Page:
Classes in JavaScript

What are classes in JavaScript?

Just like constructor functions classes in JavaScript are blueprints (or templates) for creating objects.

Classes in JavaScript are built upon prototype JavaScript functionality and are a type of functions.

Class can be initialized through a class declaration or a class expression. Once a class is declared or expressed it cannot be re-declared or re-expressed.

Class Declarations

A class declaration is signalled using the class keyword.

class Animal {
}

Class declarations - as opposed to function declarations - are not hoisted. Trying to access a class before its declaration results in a RerefenceError.

Class Expressions

Class expressions - just like function expressions - can be unnamed or named.

const Animal = class {
}
Animal // => class {}
Animal.name // => 'Animal'

const Person = class Human {
}
Person // => class Human {}
Human // Uncaught ReferenceError: Human is not defined
Person.name // => 'Human'

Strict Mode

The body of a class is always executed in strict mode - irrespective of whether use strict directive is present or not.

Constructor & Initialization

A class can include one (and only one) constructor method within body. In the constructor method properties of its particular instances can be assigned.

Instances are initialized using the new keyword.

class Animal {
  constructor(species, name) {
    this.species = species
    this.name = name
  }
}

const geraltsHorse = new Animal('horse', 'Roach')
geraltsHorse // => Animal {species: 'horse', name: 'Roach'}

const cirisHorse = new Animal('horse', 'Kelpie')
cirisHorse // => Animal {species: 'horse', name: 'Kelpie'}

Extending Classes

One of the powerful features of classes is their capability of being extended. An extended class (subclass) inherits features of the class it extends (superclass).

class Animal {
  constructor(species, name) {
    this.species = species
    this.name = name
  }

  presentMe() {
    console.log(`I am a ${this.species} and my name is ${this.name}.`)
  }
}

class Horse extends Animal {
}

const napoleonsHorse = new Horse('horse', 'Marengo')
napoleonsHorse.presentMe() // => "I am a horse and my name is Marengo."

Although, the method presentMe() was not defined on the Horse class it is available to instances of the Horse class as the class Horse extends features of the class Animal.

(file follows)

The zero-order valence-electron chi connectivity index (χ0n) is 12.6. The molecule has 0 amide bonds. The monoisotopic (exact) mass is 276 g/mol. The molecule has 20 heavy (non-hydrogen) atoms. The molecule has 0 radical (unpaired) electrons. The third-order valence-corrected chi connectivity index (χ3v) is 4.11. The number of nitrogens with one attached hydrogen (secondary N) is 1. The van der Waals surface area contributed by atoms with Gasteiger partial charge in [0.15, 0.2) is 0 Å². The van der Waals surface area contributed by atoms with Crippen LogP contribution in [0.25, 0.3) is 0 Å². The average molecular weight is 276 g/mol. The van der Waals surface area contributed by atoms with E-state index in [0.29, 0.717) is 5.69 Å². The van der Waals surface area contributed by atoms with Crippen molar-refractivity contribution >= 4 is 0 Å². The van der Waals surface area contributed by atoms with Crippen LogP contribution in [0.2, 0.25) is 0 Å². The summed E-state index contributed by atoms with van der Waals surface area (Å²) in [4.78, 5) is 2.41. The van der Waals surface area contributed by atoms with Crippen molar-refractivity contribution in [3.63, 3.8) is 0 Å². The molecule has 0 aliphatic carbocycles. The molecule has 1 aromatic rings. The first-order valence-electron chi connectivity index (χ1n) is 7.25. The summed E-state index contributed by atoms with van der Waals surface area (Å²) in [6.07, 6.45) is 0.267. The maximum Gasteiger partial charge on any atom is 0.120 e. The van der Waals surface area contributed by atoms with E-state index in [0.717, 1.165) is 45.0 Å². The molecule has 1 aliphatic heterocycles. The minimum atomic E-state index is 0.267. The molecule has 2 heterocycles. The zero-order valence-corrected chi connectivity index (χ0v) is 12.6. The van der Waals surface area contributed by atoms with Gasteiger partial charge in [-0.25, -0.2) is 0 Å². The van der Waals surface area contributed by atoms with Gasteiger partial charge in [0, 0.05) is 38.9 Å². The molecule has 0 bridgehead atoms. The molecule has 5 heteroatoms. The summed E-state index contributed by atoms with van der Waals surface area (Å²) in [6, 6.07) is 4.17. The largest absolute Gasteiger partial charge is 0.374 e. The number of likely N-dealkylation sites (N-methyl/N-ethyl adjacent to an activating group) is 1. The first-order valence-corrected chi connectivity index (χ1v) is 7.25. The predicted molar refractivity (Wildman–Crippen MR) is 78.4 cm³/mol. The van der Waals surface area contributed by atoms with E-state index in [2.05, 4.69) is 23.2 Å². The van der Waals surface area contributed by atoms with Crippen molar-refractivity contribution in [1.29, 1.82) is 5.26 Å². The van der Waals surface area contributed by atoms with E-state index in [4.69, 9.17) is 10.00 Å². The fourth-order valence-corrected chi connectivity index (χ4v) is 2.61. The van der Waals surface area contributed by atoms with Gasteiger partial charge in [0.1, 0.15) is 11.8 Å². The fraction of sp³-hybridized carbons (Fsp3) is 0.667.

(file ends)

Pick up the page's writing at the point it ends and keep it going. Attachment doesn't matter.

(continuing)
Super

When a subclass defines a property that is already defined on its superclass it overwrites it. However, it is still possible to refer to the superclass property with the super keyword.

If a constructor function is present in a subclass then to use this the keyword super needs to be invoked first.

class Animal {
  constructor(species, name) {
    this.species = species
    this.name = name
  }

  presentMe() {
    console.log(`I am a ${this.species} and my name is ${this.name}.`)
  }  
}

class Horse extends Animal {
  constructor(name) {
    super('horse')
    this.name = name
  }
}

const alexandersHorse = new Horse('Bucephalus')
alexandersHorse // => Horse {species: 'horse', name: 'Bucephalus'}
alexandersHorse.presentMe() // => "I am a horse and my name is Bucephalus."

Single Superclass

In JavaScript there is no multiple inheritance. A class can extend only one class.

Extending Classes with Constructor Functions

It is possible in JavaScript to extend classes with constructor functions. However, it is not possible to extend classes with objects that are not constructor functions.

Instance Methods

Functions defined without a static keyword within a class definition body are assigned as method properties to instances of the class.

class Teacher {
  grade() {
    return 'You get an A!'
  }
}

const profSnape = new Teacher()
profSnape.grade() // => 'You get an A!'

const profHand = new Teacher // Parenthesis are optional with no arguments.
profHand.grade() // => 'You get an A!'

Teacher.grade() // Uncaught TypeError: Teacher.grade is not a function

Static Methods

Functions defined with static keyword within a class definition body become static (aka class) methods that can be invoked directly from the class object but not from its intances.

class Teacher {
  static grade() {
    return 'You get an A!'
  }
}

const profSnape = new Teacher()
profSnape.grade() // Uncaught TypeError: profSnape.grade is not a function

Teacher.grade() // 'You get an A!'

Private Fields

Both instance methods and static methods - as well as all other non-function properties - are public which means that they are accessible from outside of the class definition body. To make them private the sigil # can be used.

class Person {
  #name // A private field needs to be declared first.

  constructor(occupation, name) {
    this.occupation = occupation
    this.#name = name
  }
}

const aKnight = new Person('knight', 'Don Kichot')
aKnight.occupation // 'knight'
aKnight.name // undefined

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